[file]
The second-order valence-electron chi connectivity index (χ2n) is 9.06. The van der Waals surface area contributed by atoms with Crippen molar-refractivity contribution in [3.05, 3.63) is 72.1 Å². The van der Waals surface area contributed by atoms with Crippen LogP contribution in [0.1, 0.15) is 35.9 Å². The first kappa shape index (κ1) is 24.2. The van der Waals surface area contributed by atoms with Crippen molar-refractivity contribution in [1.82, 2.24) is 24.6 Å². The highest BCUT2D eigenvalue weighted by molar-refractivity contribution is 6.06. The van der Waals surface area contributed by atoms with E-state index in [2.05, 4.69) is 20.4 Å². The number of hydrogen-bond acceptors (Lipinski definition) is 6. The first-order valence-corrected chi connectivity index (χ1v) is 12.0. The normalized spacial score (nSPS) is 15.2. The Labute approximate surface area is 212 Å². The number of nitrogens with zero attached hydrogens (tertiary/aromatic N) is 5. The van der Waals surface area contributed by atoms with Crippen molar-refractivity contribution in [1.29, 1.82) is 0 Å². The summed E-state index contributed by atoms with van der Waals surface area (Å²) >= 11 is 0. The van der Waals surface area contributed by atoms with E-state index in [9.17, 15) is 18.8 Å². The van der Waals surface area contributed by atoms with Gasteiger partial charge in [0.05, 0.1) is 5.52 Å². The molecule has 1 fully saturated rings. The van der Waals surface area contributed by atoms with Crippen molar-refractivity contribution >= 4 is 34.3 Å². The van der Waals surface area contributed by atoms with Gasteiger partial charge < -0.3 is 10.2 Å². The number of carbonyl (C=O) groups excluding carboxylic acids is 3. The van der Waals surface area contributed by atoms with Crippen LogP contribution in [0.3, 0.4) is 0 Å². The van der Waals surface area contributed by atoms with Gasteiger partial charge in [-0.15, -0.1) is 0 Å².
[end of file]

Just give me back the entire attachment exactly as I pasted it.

The second-order valence-electron chi connectivity index (χ2n) is 9.06. The van der Waals surface area contributed by atoms with Crippen molar-refractivity contribution in [3.05, 3.63) is 72.1 Å². The van der Waals surface area contributed by atoms with Crippen LogP contribution in [0.1, 0.15) is 35.9 Å². The first kappa shape index (κ1) is 24.2. The van der Waals surface area contributed by atoms with Crippen molar-refractivity contribution in [1.82, 2.24) is 24.6 Å². The highest BCUT2D eigenvalue weighted by molar-refractivity contribution is 6.06. The van der Waals surface area contributed by atoms with E-state index in [2.05, 4.69) is 20.4 Å². The number of hydrogen-bond acceptors (Lipinski definition) is 6. The first-order valence-corrected chi connectivity index (χ1v) is 12.0. The normalized spacial score (nSPS) is 15.2. The Labute approximate surface area is 212 Å². The number of nitrogens with zero attached hydrogens (tertiary/aromatic N) is 5. The van der Waals surface area contributed by atoms with Crippen molar-refractivity contribution in [1.29, 1.82) is 0 Å². The summed E-state index contributed by atoms with van der Waals surface area (Å²) >= 11 is 0. The van der Waals surface area contributed by atoms with E-state index in [9.17, 15) is 18.8 Å². The van der Waals surface area contributed by atoms with Gasteiger partial charge in [0.05, 0.1) is 5.52 Å². The molecule has 1 fully saturated rings. The van der Waals surface area contributed by atoms with Crippen molar-refractivity contribution >= 4 is 34.3 Å². The van der Waals surface area contributed by atoms with Gasteiger partial charge < -0.3 is 10.2 Å². The number of carbonyl (C=O) groups excluding carboxylic acids is 3. The van der Waals surface area contributed by atoms with Crippen LogP contribution in [0.3, 0.4) is 0 Å². The van der Waals surface area contributed by atoms with Gasteiger partial charge in [-0.15, -0.1) is 0 Å².